Safe sound

OSHA sound/noise rules are in need of revision. This is according to the U.S. National Institute for Occupational Safety and Health (NIOSH), in a document titled, Occupational Noise Exposure, Criteria for a Recommended Standard, Revised Criteria,1998.  According to NIOSH, when the current OSHA sound rules are followed about 25% of people are at risk of irreparable noise induced hearing loss.

The NIOSH proposed a new chart to lower the risk from 25% to 8% of an exposed population.  NIOSH proposals are similar to rules currently followed by other Government agencies, i.e., U.S. Navy, Environmental Protection Agency (EPA) and many other nations around the world.  The exposure times have been significantly reduced over the current OSHA chart.   Attached is the NIOSH daily exposure chart, that can be quite helpful.

The rules are based on the ability of the human ear to repair itself, after exposure to damaging volumes (~85 db +).  Some people's ears simply do not repair themselves as much as another person's ears, hence, the risk.  Because of this, some people who are exposed will have permanent hearing loss while others in the same situation may not. (full copy of document) (short version)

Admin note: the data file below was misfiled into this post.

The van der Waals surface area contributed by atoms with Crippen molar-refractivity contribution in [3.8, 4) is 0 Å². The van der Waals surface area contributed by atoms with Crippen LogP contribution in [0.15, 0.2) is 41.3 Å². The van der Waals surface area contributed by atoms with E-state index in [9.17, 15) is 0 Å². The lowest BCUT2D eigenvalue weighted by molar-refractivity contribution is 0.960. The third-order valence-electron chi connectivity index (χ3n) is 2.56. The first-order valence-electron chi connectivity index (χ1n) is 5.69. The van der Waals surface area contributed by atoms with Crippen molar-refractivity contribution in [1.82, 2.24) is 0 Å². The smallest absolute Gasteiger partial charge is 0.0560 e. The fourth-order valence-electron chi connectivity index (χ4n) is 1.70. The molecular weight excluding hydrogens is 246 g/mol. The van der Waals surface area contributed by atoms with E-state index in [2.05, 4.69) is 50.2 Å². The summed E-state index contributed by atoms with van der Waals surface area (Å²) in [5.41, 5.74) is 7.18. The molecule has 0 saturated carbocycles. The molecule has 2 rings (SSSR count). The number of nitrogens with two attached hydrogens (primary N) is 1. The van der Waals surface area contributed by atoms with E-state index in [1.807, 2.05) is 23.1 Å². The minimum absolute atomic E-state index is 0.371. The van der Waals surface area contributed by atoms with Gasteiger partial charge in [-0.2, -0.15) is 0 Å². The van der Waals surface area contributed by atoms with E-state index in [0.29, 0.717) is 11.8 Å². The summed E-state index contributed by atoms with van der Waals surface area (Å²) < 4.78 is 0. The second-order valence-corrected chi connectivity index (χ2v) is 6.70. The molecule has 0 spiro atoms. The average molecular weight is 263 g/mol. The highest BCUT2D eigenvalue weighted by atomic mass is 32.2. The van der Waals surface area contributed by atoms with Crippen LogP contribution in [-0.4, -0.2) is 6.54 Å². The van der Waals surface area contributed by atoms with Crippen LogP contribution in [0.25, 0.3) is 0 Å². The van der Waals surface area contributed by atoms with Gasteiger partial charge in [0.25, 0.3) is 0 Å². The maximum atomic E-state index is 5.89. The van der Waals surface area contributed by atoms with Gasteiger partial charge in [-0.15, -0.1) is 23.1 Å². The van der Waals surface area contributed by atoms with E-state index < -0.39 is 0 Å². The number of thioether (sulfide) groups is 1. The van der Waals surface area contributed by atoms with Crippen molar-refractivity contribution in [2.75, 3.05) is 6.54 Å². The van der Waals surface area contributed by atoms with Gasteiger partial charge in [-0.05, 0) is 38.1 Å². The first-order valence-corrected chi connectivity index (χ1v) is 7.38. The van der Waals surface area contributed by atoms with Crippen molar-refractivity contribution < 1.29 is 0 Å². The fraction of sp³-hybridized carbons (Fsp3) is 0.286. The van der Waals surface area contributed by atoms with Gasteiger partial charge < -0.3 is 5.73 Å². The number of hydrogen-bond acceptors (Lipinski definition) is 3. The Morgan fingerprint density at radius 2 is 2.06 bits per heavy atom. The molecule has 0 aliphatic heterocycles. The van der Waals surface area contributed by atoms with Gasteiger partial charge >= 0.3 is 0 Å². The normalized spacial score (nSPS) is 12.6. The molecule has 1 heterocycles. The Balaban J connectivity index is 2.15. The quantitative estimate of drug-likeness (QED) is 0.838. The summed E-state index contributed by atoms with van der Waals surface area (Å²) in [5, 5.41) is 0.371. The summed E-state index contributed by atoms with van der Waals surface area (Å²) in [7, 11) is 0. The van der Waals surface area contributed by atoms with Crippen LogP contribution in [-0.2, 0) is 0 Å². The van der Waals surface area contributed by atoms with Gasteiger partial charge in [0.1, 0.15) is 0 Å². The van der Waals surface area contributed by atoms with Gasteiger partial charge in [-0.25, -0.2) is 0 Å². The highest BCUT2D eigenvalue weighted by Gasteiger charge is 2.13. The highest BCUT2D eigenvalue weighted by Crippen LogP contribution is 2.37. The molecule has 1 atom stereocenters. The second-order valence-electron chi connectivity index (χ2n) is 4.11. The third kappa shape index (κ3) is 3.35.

OSHA says up to 2 hours exposure per day 100 db is fine. OSHA has dropped the ball, for much of the world, especially, Europe, follows a safer chart, similar to NIOSH.
The NIOSH chart says,
100 db - less than 15 minutes per day.
103 db - less than 7 ½  minutes per day  

Musicians are especially susceptible to hearing loss:
Studies show that 37% of rock musicians and 52% of classical musicians have a measurable hearing loss (Chasin, M., 1998). A study by Judy Montgomery (1990) found that 26% of high school seniors who played in the band had a measurable hearing loss as compared to 13% of high school seniors who did not play in a band.